Pentagon chief Christopher C. Miller confirmed that National Guard members who are stationed in D.C. will see expanded vetting by the Department of Defense and FBI ahead of Inauguration Day.
“While we have no intelligence indicating an insider threat, we are leaving no stone unturned in securing the capital,” Miller, the acting Department of Defense (DOD) secretary, said in a statement on Monday. He noted that it’s a “normal” process for the DOD to “vet National Guardsmen who are in Washington, D.C.”
“This type of vetting often takes place by law enforcement for significant security events. However, in this case, the scope of military participation is unique. The D.C. National Guard is also providing additional training to service members as they arrive in D.C. that if they see or hear something that is not appropriate, they should report it to their chain of command,” Miller remarked.
There were reports over the weekend saying that the FBI was helping vet National Guard members. Miller confirmed the development.
“We appreciate the support of the FBI in assisting with this task and for each of the more than 25,000 Guardsmen who answered their Nation’s call,” his statement continued.
Army officials and other authorities said that up to 25,000 National Guard members will be stationed around D.C. around Inauguration Day. Photos and video footage show a heavy Guard presence, along with non-scalable fencing and concrete barriers around key buildings such as the U.S. Capitol, Supreme Court, and other areas.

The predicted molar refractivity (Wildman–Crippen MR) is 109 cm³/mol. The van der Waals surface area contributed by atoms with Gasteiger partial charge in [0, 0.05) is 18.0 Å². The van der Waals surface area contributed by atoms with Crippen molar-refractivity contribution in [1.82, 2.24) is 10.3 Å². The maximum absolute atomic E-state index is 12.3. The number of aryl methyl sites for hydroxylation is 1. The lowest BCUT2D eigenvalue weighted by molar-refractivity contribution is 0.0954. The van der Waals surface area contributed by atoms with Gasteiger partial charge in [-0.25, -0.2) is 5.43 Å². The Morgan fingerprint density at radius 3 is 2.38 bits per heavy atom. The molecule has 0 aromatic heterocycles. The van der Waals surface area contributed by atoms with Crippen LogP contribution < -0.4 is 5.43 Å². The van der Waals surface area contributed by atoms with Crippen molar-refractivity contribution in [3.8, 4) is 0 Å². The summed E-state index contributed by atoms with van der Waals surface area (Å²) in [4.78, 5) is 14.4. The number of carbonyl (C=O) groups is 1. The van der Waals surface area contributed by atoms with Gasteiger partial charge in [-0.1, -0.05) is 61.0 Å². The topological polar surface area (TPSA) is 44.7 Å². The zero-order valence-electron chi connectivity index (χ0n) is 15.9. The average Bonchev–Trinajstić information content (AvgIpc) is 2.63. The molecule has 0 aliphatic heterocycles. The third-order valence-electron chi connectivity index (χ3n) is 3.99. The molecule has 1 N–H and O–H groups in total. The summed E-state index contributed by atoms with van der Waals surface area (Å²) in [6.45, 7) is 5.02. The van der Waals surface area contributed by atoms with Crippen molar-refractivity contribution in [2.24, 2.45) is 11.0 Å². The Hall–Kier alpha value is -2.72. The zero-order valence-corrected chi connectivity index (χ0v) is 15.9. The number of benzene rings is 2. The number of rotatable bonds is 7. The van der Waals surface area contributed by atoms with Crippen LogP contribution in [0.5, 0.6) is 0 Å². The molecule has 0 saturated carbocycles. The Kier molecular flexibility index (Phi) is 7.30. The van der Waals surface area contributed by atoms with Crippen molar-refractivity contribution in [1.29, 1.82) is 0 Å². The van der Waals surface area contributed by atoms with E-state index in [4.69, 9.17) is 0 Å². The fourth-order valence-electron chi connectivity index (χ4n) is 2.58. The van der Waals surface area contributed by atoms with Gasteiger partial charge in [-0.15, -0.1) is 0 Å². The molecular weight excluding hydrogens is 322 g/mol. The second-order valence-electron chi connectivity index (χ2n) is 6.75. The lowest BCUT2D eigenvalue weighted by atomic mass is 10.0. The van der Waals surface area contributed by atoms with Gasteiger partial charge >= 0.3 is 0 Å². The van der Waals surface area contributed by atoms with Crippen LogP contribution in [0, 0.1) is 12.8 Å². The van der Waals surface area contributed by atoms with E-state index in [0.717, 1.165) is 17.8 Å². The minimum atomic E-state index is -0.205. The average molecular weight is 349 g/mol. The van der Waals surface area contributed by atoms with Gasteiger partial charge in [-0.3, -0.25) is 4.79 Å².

The head of the D.C. National Guard on Monday told ABC News that the FBI is vetting troops involved in the Jan. 20 inauguration.
“What happens is they’re screened before they leave their state,” and it is “a credentialing process so they’re screened and they’re repeatedly screened until they are actually put on the street,” Major General William Walker said on “Good Morning America.”
“It’s all about the background. So, a regular background check is enhanced with more screening, more details and it’s layered so the FBI is part of it, the Secret Service is part of it and once they are certain that there’s no insider threat then that soldier, guardsman, or airman is given a credential,” he said Monday, without elaborating on the nature of the “insider threat.”
In a recent statement, the Army also said it is working with the U.S. Secret Service “to determine which service members supporting the national special security event for the Inauguration require additional background screening.”
“The Army is committed to working closely with the F.B.I. as they identify people who participated in the violent attack on the Capitol to determine if the individuals have any connection to the Army,” the statement continued, referring to the breach at the Capitol building on Jan. 6.
Over the weekend, the U.S. Marshals—a federal agency overseen by the Department of Justice—deputized about 2,000 National Guard members before Jan. 20.
The “deputation gives the guardsmen temporary, limited, law enforcement authority pertaining specifically to the safety and protection of the inauguration and related events,” said the U.S. Marshals in a caption on its Flickr page, showing the Guard troops being deputized at night.
The Epoch Times has reached out to the FBI and DOD for comment about the vetting process.
The Secret Service, in a statement to The Epoch Times, said that the agency and its “law enforcement partners will not be commenting on the means and methods used to conduct the agency mission, inclusive of protective intelligence matters.”